Gombe Chimpanzee War

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Gombe Chimpanzee War
DateJanuary 22, 1974 – June 5, 1978
(4 years, 4 months and 2 weeks)
Gombe, Tanzania

4°40′S 29°38′E / 4.667°S 29.633°E / -4.667; 29.633Coordinates: 4°40′S 29°38′E / 4.667°S 29.633°E / -4.667; 29.633
Result Decisive Kasakela victory
Kahama chimpanzees Kasakela chimpanzees
Casualties and losses
10 chimpanzees 1 chimpanzee
Gombe Chimpanzee War is located in Tanzania
Gombe Chimpanzee War
Location within Tanzania

The Gombe Chimpanzee War (also known as the "Four-Year War" of Gombe), lasting from 1974 to 1978, was a violent conflict between two communities of chimpanzees in Gombe Stream National Park, in Tanzania. The belligerent groups were the Kasakela and the Kahama, which occupied territories in the northern and southern areas of the park, respectively.[1] The two had previously been a single, unified community, but by 1974 researcher Jane Goodall, who was observing the community, first noticed the chimps' dividing themselves into northern and southern sub-groups.[2] Later computer-aided analysis of Goodall's notes would reveal that the social rift between the two groups had been present as early as 1971.[3]

The Kahama group, in the south, consisted of six adult males (among them the chimpanzees known to Goodall as "Hugh", "Charlie", and "Goliath"), three adult females and their young, and an adolescent male (known as "Sniff").[2] The larger Kasakela group, meanwhile, consisted of twelve adult females and their young, and eight adult males.[2]


The first outbreak of violence occurred on January 7, 1974,[4] when a party of six adult Kasakela males attacked and killed "Gobi", a young Kahama male, who had been feeding in a tree.[1] This was the first time that any of the chimpanzees had been seen to deliberately kill a fellow chimp.[4]

Over the next four years, all six of the adult male members of the Kahama were killed by the Kasakela males.[5] Of the females from Kahama, one was killed, two went missing, and three were beaten and kidnapped by the Kasakela males.[5] The Kasakela then succeeded in taking over the Kahama's former territory.[5]

These territorial gains were not permanent, however; with the Kahama gone, the Kasakela's territory now butted up directly against the territory of another chimpanzee community, called the Kalande.[6] Cowed by the superior strength and numbers of the Kalande, as well as a few violent skirmishes along their border, the Kasakela quickly gave up much of their new territory.[6]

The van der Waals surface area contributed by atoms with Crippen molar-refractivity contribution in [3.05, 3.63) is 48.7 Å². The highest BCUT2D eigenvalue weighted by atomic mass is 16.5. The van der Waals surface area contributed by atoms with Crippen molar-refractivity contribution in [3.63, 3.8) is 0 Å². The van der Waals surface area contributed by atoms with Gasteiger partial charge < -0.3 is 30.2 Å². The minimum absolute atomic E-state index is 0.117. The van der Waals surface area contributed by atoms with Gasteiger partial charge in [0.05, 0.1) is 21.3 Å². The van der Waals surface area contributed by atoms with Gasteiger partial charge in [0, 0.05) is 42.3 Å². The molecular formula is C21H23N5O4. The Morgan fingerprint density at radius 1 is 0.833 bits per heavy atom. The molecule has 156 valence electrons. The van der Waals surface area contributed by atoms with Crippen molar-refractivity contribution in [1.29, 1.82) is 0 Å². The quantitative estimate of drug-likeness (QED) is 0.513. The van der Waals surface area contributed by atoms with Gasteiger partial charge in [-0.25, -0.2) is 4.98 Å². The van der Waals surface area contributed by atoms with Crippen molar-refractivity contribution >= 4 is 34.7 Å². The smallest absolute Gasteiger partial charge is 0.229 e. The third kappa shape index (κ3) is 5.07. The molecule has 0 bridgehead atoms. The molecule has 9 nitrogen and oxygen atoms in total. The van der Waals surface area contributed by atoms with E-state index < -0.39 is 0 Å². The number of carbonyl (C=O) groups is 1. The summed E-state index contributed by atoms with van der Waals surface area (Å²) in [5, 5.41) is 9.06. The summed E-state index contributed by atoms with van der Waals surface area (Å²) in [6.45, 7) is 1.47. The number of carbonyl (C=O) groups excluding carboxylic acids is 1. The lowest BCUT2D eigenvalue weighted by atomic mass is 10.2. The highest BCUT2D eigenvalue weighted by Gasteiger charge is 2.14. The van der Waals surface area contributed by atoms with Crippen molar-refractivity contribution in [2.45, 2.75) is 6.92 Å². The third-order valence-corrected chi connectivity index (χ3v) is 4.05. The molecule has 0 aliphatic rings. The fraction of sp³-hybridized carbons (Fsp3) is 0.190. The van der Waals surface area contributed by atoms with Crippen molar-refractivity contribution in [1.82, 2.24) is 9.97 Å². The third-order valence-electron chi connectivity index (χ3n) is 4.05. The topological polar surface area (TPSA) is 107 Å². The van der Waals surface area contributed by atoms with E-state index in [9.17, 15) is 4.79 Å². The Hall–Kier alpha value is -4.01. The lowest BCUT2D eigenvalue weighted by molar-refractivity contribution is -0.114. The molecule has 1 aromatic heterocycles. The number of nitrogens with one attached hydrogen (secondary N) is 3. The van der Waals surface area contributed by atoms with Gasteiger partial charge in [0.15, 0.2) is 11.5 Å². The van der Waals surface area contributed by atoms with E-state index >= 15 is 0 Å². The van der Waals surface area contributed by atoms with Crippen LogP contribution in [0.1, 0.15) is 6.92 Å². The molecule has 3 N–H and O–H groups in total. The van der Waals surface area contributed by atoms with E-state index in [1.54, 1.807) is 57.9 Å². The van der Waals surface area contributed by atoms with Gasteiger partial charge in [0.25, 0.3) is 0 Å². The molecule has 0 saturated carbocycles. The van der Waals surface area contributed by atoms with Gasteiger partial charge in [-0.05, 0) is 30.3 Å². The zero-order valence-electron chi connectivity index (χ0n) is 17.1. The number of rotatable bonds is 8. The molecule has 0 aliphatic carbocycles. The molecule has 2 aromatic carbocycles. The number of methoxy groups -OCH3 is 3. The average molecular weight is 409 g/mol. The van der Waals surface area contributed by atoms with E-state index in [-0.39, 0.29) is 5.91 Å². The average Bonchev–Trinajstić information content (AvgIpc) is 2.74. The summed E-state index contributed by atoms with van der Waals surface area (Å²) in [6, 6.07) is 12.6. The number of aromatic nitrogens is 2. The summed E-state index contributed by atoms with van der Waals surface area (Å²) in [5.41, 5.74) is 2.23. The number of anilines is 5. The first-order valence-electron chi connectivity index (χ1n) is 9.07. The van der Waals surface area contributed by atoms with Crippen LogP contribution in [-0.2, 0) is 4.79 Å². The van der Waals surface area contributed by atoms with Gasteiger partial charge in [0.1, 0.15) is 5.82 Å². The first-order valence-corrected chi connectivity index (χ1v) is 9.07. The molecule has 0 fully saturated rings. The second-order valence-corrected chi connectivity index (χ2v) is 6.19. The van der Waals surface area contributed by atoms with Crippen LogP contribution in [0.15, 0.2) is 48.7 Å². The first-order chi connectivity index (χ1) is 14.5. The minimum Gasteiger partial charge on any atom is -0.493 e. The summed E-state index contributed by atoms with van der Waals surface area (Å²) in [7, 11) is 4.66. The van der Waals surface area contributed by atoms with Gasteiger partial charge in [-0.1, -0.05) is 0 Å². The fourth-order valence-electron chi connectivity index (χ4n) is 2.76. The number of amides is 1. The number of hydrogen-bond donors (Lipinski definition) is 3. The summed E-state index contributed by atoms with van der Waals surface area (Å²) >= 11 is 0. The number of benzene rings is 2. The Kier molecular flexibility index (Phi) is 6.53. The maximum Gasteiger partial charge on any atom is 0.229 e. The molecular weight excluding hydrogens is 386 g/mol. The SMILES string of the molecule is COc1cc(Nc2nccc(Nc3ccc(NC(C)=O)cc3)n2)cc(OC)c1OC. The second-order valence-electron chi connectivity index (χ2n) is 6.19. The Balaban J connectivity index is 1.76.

Effects on Goodall[edit]

The outbreak of the war came as a disturbing shock to Goodall, who had previously considered chimpanzees to be, although similar to human beings, "rather 'nicer'" in their behavior.[7] Coupled with the observation in 1975 of cannibalistic infanticide by a high-ranking female in the community, the violence of the Gombe war first revealed to Goodall the "dark side" of chimpanzee behavior.[7] She was profoundly disturbed by this revelation; in her memoir Through a Window: My Thirty Years with the Chimpanzees of Gombe, she wrote:

For several years I struggled to come to terms with this new knowledge. Often when I woke in the night, horrific pictures sprang unbidden to my mind—Satan [one of the apes], cupping his hand below Sniff's chin to drink the blood that welled from a great wound on his face; old Rodolf, usually so benign, standing upright to hurl a four-pound rock at Godi's prostrate body; Jomeo tearing a strip of skin from Dé's thigh; Figan, charging and hitting, again and again, the stricken, quivering body of Goliath, one of his childhood heroes. ...[8]


Feeding station where Goodall used to feed the Gombe chimpanzees

When Goodall reported on the events of the Gombe War, her account of a naturally occurring war between chimpanzees was not universally believed. At the time, scientific models of human and animal behavior virtually never overlapped.[9] Some scientists accused her of excessive anthropomorphism;[9] others suggested that her presence, and her practice of feeding the chimpanzees, had created violent conflict in a naturally peaceful society.[10] However, later research using less intrusive methods confirmed that chimpanzee societies, in their natural state, wage war.[10][11] A 2018 study published in the American Journal of Physical Anthropology concluded that the Gombe War was most likely a consequence of a power struggle between three high-ranking males, which was exacerbated by an unusual scarcity of fertile females.[12]

See also[edit]


  1. ^ a b Goodall 2010, p. 121
  2. ^ a b c Goodall 2010, p. 120
  3. ^ Barras, Colin (7 May 2014). "Only known chimp war reveals how societies splinter". New Scientist. Retrieved 11 June 2014.
  4. ^ a b Morris, p. 288
  5. ^ a b c Morris, p. 289
  6. ^ a b Goodall 2010, pp. 129–130
  7. ^ a b Goodall 2010, p. 128
  8. ^ Goodall 2010, pp. 128–129
  9. ^ a b Bradshaw, G. A. (2009). Elephants on the Edge: What Animals Teach Us about Humanity. Yale University Press. p. 40. ISBN 9780300154917.
  10. ^ a b Morris, p. 290
  11. ^ "Nature of war: Chimps inherently violent; Study disproves theory that 'chimpanzee wars' are sparked by human influence". ScienceDaily. 17 September 2014.
  12. ^ "How infighting turns toxic for chimpanzees". ScienceDaily. March 26, 2018.


Further reading[edit]

  • Goodall, Jane (1986). The chimpanzees of Gombe: patterns of behavior. Belknap Press of Harvard University Press. ISBN 9780674116498.